The unrecorded archive was secured by the National Library of Scotland to the delight of the Irish seller who had family connections to Henschel (1850-1934).
Jean Rusden from Shrewsbury, who consigned the archive in the auction on behalf of her sister-in-law, Janet Miles, said “The archive was left to Janet by her grandmother, who was a good friend of George Henschel.
“I know she will be pleased that it’s going to the National Library of Scotland because she wanted it to go into an archive, and Henschel lived in Aviemore for many years and conducted the Scottish Orchestra at Glasgow.”
Born on Feb. 18, 1850 in Breslau, Prussia, Henschel began his career as a pianist but later found great success as a baritone and became a friend of Johannes Brahms. Moving to England in 1877, he became a British citizen in 1890.
He was first conductor of the Boston Symphony Orchestra (1881–84) and later conducted the Scottish Orchestra at Glasgow (1893–95) and taught at the Institute of Musical Art in New York, where he met his second wife, Amy Louis, who was one of his students.
Knighted in 1914, his compositions include two operas, a Stabat Mater, a requiem mass, and songs. In 1907, he published a collection of his journals and correspondence in Personal Recollections of Johannes Brahms and in 1918 an autobiography, Musings and Memories of a Musician.
The auction lot purchased by the National Library of Scotland consisted of a three-page manuscript titled Little Lamb, who made thee, described as “a Song of Innocence (for the little children to sing), humbly set to William Blake’s beautiful words by George Henschel.”
With it were two pages of handwritten music dedicated to “Georgina and Peter” – believed to be Georgina Henschel, the composer’s daughter by his second wife and Peter Cloughton (1915-1968), Henschel’s grandson – and initialed and dated Jan. 18, 1918.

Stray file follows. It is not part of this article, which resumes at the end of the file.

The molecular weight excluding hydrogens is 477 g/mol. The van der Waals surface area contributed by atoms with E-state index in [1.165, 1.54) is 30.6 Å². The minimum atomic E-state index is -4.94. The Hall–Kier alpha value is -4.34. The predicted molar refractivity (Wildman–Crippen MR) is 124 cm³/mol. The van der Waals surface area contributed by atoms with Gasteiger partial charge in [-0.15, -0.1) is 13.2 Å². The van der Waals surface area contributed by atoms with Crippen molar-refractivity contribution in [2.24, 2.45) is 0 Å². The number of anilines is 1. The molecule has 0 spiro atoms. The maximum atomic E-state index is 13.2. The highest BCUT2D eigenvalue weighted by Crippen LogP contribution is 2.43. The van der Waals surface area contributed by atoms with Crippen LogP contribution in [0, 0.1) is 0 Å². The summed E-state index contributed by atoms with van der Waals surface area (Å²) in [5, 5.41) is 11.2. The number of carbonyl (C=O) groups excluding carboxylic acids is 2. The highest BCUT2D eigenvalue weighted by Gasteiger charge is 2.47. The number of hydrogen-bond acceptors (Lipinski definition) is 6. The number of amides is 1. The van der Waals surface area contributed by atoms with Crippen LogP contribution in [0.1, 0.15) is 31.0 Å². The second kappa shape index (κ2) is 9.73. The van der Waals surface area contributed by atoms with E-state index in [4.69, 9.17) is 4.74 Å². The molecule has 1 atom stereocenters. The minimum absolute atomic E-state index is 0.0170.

In addition, there was a second manuscript titled The Knight of Bethlehem, set by George Henschel, two pages of handwritten music initialed and dated Nov. 20, 1918, both within a “Keepsake Cover” titled and signed by Henschel and enclosing three printed copies of his music.
Accompanying the manuscripts were two letters to Janet Dunlop Smith (1888-1984), the seller’s godmother, on Aviemore headed paper and dated June 19, 1914 and Nov. 23, 1914.
There was also a three-verse sonnet written and initialed by Henschel, dated Nov. 22, 1914 and a companion postcard, upon which he writes a new final verse stating, “I think the following distribution of the last six lines is better.”
“Miss Dunlop Smith was the daughter of Lt. Col. Sir James Dunlop Smith, private secretary to Lord Minto while he was Viceroy of India,” said Halls’ books specialist Aaron Dean. “She was a singer under the professional name Janet Christopher and it is presumed that her close friendship with Henschel developed through their professional careers sometime around 1913.”
The first letter talked of a previous sonnet that Henschel had sent, mentioned that he would be traveling to London for a concert at the Queens Hall and hoped that they could meet for tea. The second referred to Dunlop Smith as his “grateful public” in regard to his prior verses, as well as general news and what had occupied his time in Scotland.
Also included in the lot was a program for “Dr. George Henschel’s concert in aid of the funds of the Alvie Boy Scouts Association,” dated Sept. 4, 1913, signed by him, five of the other singers and initialed by Dunlop Smith.
The second lot, which sold for £290, included a Christmas Day dinner program from the viceroy and governor general’s residence, Barrackpore, dated Dec. 25, 1907, signed by Lord Minto – 17th Viceroy, Field Marshal Horatio Kitchener, Lord and Lady Warrender, Mme Albani and Violet and Ruby Elliot, daughters of Minto.
In addition there was a program for Madame Albani O.M. at the Town Hall Calcutta, Dec. 24, 1907 and a photocopy of Dunlop Smith’s diary for Christmas 1907. The diary entry states: “Then everyone signed our hand programmes – I have Kitchener, The Viceroy, Albani’s, Sir George and Lady Maud Warrender & several others – it was quite a wonderful evening.”
Dean said he shared the seller’s delight that the fascinating archive had been secured by the National Library of Scotland.
ADDITIONAL LOTS OF NOTE